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Childhood abuse related to alcoholism in Native Americans

New research on seven Native American tribes suggests that tribe members who were abused or sent away to school as children are more likely to have problems with alcohol later in life.

Men were almost twice as likely to abuse alcohol if they had experienced a combination of physical and sexual abuse as children. Women were almost twice as likely to have alcohol problems if they had been sexually abused and attended boarding school.

The study, published in the September issue of the American Journal of Preventive Medicine, is the first to look at adverse childhood environments as a risk factor for alcoholism across a large number of tribes, say Mary P. Koss, Ph.D., and Nicole Yuan, Ph.D., of the University of Arizona and colleagues.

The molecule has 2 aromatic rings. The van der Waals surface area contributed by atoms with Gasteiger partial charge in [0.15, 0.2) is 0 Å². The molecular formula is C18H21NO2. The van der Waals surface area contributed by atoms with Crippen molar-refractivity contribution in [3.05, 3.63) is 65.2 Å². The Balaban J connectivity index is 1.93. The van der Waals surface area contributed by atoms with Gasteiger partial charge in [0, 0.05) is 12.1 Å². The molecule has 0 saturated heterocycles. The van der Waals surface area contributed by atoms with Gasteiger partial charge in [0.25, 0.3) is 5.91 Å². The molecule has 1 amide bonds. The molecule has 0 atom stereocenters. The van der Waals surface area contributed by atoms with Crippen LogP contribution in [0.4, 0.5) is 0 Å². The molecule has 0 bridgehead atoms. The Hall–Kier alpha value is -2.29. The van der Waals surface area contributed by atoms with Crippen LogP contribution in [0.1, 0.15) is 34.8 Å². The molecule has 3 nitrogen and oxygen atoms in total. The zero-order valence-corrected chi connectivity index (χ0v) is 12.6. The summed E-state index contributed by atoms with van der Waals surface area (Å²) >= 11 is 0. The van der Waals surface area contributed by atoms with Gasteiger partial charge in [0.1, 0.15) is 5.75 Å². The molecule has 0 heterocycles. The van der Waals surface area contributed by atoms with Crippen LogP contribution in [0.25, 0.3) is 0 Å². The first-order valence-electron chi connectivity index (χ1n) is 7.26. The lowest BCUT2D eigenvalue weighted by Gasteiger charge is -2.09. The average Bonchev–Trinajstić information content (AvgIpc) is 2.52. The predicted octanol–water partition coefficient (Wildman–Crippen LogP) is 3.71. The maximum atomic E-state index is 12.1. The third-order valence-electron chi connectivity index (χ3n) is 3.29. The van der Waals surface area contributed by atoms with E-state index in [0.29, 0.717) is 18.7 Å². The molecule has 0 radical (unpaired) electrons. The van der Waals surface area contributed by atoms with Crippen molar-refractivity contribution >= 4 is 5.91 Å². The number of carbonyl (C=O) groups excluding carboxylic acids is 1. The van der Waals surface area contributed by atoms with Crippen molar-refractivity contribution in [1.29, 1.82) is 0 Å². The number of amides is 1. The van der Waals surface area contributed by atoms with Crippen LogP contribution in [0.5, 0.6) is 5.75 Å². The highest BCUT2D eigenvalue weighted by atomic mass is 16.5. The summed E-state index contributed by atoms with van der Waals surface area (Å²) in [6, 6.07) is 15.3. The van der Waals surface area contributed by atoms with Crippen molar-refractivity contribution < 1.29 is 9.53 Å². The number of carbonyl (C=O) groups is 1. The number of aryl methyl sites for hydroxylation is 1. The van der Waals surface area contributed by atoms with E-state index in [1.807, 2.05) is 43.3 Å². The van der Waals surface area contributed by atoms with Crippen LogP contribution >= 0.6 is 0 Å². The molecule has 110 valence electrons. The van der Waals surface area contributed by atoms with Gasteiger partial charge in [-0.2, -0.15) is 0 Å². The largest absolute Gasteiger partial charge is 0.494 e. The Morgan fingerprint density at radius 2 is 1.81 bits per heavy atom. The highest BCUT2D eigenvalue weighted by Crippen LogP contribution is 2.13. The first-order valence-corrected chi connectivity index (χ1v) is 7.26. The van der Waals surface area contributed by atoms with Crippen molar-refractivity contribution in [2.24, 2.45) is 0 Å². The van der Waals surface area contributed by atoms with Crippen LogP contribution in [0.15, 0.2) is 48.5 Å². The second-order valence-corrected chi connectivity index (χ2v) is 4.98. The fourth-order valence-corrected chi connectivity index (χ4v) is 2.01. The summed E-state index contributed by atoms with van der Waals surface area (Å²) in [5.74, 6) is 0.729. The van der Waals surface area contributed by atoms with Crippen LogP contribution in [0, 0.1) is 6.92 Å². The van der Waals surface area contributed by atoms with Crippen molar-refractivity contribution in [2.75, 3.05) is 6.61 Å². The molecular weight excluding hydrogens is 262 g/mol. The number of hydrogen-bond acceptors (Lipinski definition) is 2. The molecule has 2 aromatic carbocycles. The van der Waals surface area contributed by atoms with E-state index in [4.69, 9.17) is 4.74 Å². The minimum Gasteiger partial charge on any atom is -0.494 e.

Alcohol abuse exacts a terrible toll among several Native American communities, making it important to understand factors that might influence alcohol abuse among the population, according to the researchers.

With the help of Native American interviewers and the cooperation of leaders of tribes in Wisconsin, Oklahoma, Oregon, Maine and Arizona, the researchers collected information on adverse childhood experiences ranging from emotional neglect to physical abuse to adoption and boarding school attendance and drinking habits from 1,660 people. The participants were interviewed by a person from within their tribe or someone from another tribe, depending on tribal leaders' preferences.

The percentage of alcohol dependent tribe members varied significantly among tribes, from only one to two percent in one tribe to 56 percent of the men in another. Across all the tribes, 30 percent of the men and 18 percent of the women were diagnosed with some form of alcohol dependence. More than half said that they had at least one parent with alcohol problems.

More than two-thirds of respondents reported at least one kind of adverse childhood experience. Physical neglect and abuse were among the most widely
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Contact: Mary Koss
mpk@u.arizona.edu
520-626-9502
Center for the Advancement of Health
17-Sep-2003


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